Monday, November 30, 2009

18: The Original of Laura

Vladimir Nabokov, The Original of Laura

A fragmentary review:

"Dear Mummy and Hummy," wrote Lolita, once upon another Nabokov book. Flora might have written something of the sort, but her mother's tenant is named "Hubert Hubert".

There is a lovely, nearly-complete scene wherein Flora is sitting on a bench at a train station and is accosted by an old friend, who presses her to read a book called Laura. She says "it is, of course, fictionalized and all that but you'll come face to face with yourself at every other corner. And there's your wonderful death. Let me show your your wonderful death. [...] You'll scream with laughter. It's the craziest death in the world."

You know, it's easier to write a fragmentary review than a coherent one. It's also easy to call a half-written, incoherent manuscript, which probably should have been burnt like Nabokov asked, a "novel in fragments" to excuse its lack of plot and cohesion.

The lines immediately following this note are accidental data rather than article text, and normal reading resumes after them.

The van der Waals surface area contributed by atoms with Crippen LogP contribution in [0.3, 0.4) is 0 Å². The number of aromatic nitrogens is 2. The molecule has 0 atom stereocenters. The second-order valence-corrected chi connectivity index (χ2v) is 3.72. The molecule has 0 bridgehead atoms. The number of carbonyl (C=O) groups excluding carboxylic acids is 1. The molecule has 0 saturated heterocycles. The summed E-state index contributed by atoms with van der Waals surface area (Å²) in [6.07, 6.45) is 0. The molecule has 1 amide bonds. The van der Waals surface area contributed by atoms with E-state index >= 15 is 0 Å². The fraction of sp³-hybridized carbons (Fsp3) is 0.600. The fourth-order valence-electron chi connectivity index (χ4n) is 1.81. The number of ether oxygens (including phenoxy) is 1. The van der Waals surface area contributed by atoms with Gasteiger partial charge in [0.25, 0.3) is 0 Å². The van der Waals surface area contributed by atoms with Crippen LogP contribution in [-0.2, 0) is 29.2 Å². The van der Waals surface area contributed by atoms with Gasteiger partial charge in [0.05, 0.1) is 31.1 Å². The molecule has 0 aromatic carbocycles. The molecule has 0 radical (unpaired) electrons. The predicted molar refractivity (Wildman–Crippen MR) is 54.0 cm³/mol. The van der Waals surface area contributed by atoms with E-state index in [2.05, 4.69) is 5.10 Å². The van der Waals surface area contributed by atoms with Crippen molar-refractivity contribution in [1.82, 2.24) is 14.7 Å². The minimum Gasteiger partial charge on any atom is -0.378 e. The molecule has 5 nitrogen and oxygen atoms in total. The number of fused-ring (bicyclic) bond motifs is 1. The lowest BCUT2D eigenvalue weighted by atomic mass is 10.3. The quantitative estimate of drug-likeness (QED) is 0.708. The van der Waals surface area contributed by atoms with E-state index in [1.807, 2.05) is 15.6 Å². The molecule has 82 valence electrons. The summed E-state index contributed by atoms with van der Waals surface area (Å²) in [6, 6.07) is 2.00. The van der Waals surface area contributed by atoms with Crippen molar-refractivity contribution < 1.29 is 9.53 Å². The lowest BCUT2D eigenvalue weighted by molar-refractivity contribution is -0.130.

Hubert Hubert sees his dead child Daisy in young Flora and his dead wife in Flora's mother.

Philip Wild sees his dead childhood sweetheart Aurora Lee in his young wife Flora.

Humbert Humbert sees his dead childhood sweetheart Annabel Leigh in prepubescent girls.

Naively: doesn't anyone like anybody in and of themselves? Why so strapped to the past?

In conclusion, there might actually be a novel here; there's a strong theme of being strapped to the past inherent in the characters and even in the fact that Nabokov's previous works are referenced and reminisced over. Philip Wild tries to erase his body parts by some kind of autohypnotism - the act of erasure is somehow in conflict with the bonds of the past. But I don't think one can actually find the story/concept, whatever Nabokov was aiming for, in this book, which includes photographs of Nabokov's original index cards that make up the "manuscript" of The Original of Laura.

There's only enough here for a coffee table book that says "I'm literary, yes I am, and a fan of manuscripts rescued from the fire".

No comments:

Post a Comment